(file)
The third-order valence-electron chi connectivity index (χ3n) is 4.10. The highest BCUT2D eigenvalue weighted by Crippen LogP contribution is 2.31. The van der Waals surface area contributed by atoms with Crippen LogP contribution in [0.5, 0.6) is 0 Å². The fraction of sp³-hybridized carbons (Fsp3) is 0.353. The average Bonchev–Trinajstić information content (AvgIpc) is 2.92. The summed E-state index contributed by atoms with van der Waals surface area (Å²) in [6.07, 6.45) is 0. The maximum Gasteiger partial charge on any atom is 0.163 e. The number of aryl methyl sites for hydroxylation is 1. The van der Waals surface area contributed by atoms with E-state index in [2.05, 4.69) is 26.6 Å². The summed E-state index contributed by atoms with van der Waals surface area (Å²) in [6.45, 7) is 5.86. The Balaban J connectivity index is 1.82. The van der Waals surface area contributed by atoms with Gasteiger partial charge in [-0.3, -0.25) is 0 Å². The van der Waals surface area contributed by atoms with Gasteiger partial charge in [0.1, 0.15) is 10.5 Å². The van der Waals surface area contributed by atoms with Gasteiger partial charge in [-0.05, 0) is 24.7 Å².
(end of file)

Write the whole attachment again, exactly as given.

The third-order valence-electron chi connectivity index (χ3n) is 4.10. The highest BCUT2D eigenvalue weighted by Crippen LogP contribution is 2.31. The van der Waals surface area contributed by atoms with Crippen LogP contribution in [0.5, 0.6) is 0 Å². The fraction of sp³-hybridized carbons (Fsp3) is 0.353. The average Bonchev–Trinajstić information content (AvgIpc) is 2.92. The summed E-state index contributed by atoms with van der Waals surface area (Å²) in [6.07, 6.45) is 0. The maximum Gasteiger partial charge on any atom is 0.163 e. The number of aryl methyl sites for hydroxylation is 1. The van der Waals surface area contributed by atoms with E-state index in [2.05, 4.69) is 26.6 Å². The summed E-state index contributed by atoms with van der Waals surface area (Å²) in [6.45, 7) is 5.86. The Balaban J connectivity index is 1.82. The van der Waals surface area contributed by atoms with Gasteiger partial charge in [-0.3, -0.25) is 0 Å². The van der Waals surface area contributed by atoms with Gasteiger partial charge in [0.1, 0.15) is 10.5 Å². The van der Waals surface area contributed by atoms with Gasteiger partial charge in [-0.05, 0) is 24.7 Å².